Local business owner warns about counterfeit bills

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Courtesy of Lindsay Bridges

(ALBANY, GA). For Lindsay Bridges, it should have been business at her cupcake shop.

However, she got a $100 bill from a customer that seemed off.

Bridges tells us, “There were differences. It felt different to regular money, and it looked like a print line, coming down the side. And that’s what made me question it was that ink line.

That’s because bridges had received a counterfeit one hundred dollar bill.

Bridges and her business are already taking steps to prevent more counterfeit bills from circulating around Albany by limiting cash payment to $20bills.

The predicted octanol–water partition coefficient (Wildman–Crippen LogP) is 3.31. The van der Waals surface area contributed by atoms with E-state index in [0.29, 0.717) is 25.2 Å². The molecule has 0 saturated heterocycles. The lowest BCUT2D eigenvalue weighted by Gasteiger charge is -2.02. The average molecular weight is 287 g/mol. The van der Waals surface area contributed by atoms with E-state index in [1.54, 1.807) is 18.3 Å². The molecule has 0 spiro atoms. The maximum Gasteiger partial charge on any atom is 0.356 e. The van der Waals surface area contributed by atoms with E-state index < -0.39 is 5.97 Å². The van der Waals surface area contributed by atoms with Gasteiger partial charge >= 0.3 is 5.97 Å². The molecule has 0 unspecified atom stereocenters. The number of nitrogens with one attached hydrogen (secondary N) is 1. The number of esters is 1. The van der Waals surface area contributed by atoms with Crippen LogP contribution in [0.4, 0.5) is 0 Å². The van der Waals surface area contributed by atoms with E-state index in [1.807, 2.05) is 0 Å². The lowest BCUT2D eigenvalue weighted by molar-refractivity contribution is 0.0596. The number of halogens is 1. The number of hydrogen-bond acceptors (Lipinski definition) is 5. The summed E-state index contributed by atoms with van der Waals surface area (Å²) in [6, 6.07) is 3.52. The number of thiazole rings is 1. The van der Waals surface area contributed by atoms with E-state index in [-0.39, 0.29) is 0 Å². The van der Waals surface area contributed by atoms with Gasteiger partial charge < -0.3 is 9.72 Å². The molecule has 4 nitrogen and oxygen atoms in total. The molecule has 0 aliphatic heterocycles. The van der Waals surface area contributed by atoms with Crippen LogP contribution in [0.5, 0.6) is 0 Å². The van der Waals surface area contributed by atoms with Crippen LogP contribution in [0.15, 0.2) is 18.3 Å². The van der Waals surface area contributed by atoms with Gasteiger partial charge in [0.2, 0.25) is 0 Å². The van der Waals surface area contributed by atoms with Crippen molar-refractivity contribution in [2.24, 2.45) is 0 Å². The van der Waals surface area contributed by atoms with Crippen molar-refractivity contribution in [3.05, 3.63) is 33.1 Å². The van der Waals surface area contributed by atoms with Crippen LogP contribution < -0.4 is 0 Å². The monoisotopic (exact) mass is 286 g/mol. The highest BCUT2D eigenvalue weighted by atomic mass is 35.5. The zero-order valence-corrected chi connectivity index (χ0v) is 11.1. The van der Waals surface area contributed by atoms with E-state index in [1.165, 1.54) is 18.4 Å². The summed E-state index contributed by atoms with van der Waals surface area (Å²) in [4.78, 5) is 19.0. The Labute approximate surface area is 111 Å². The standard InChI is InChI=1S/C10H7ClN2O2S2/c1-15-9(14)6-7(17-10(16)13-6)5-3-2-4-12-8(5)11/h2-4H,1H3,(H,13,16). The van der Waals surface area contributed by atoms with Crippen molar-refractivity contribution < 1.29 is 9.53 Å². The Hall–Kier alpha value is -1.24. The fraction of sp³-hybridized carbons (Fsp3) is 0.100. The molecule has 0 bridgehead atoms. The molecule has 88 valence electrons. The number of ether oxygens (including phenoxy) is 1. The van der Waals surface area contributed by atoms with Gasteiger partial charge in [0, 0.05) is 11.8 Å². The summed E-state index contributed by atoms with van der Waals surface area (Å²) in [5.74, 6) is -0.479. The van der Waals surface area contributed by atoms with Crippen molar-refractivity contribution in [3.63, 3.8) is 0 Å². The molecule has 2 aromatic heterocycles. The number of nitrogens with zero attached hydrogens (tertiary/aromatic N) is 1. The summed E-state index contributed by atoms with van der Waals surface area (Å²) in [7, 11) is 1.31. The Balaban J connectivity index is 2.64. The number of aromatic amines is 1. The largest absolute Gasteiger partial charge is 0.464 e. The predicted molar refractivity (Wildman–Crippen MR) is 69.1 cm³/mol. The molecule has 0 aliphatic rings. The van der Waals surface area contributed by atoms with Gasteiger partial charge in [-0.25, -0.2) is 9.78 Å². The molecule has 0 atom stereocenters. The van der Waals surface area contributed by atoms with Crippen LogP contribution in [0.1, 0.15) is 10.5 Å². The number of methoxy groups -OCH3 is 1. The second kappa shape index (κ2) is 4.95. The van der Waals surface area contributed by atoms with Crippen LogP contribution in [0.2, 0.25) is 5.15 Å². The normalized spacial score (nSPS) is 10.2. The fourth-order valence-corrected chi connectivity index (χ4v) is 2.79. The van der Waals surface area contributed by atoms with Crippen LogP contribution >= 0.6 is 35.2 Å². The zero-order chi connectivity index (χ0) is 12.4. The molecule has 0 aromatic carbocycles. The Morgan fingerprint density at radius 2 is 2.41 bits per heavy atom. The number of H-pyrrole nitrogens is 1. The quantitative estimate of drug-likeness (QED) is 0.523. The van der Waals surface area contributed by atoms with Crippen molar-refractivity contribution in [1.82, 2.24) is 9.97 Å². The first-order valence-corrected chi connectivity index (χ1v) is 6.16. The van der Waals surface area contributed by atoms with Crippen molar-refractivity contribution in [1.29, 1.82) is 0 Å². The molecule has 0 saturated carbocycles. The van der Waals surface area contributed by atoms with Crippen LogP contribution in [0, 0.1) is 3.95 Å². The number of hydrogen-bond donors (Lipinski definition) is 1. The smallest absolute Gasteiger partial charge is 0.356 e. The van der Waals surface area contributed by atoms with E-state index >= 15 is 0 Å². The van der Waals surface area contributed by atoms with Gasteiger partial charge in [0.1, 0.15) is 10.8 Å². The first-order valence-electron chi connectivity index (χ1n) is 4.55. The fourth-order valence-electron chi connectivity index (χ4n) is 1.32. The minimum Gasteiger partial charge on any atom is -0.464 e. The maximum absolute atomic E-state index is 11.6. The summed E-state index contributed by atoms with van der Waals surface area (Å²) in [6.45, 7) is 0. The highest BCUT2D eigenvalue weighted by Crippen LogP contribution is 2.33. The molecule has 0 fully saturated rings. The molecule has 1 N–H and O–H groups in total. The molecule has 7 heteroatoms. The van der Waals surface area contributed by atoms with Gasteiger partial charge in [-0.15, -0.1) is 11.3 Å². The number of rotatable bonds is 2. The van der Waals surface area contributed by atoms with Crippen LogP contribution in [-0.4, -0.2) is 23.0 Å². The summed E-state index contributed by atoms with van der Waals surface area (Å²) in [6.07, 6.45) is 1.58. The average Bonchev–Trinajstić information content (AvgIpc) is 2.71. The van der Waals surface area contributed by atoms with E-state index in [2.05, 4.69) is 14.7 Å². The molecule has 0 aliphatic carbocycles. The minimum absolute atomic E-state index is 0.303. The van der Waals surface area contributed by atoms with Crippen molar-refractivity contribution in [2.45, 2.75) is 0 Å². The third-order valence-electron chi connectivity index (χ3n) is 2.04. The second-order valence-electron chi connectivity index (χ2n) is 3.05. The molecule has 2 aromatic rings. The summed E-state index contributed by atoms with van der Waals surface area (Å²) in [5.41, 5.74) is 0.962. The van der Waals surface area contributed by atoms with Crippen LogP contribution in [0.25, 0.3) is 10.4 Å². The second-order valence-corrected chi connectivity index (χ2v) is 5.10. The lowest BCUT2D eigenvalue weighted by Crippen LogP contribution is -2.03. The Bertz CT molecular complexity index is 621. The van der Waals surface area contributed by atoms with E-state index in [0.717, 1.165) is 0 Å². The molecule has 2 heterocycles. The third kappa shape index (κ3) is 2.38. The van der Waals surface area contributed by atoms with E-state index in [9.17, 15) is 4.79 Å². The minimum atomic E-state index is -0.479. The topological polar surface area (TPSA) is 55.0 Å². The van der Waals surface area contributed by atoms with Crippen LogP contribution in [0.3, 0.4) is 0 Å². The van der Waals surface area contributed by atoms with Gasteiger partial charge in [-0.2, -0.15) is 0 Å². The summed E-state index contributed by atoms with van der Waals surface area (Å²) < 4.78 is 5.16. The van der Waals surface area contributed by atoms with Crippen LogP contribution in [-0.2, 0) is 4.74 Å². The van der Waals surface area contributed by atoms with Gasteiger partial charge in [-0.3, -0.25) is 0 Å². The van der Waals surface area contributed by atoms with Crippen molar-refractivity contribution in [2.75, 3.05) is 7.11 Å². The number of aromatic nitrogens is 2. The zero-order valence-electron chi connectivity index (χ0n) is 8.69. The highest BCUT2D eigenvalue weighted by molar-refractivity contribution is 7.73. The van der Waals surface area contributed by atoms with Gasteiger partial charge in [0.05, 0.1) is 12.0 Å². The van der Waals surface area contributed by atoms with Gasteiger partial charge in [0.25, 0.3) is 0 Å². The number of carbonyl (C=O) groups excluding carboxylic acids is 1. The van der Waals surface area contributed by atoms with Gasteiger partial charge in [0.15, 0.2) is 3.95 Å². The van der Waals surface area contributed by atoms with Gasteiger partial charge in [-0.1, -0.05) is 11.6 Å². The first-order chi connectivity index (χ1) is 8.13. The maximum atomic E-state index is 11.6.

But even then, one counterfeit bill can still cause some damage.

“Not only did this cost me a hundred dollars ,but they got cupcakes and just walked out the door. And with the pandemic, our business has slowed down, so it hurts,”

The counterfeit is being handled by the secret service, but Bridges wants her fellow business owners to be cautious about potentially more counterfeit bills making their way in.

She warns, “Keep your eyes open for it, it’s circulating. Keep your guard up, if you’re not comfortable with it, or it’s questionable at all, you can always ask if the customer has another form of payment.”

It’s a felony offense to distribute or possess counterfeit bills.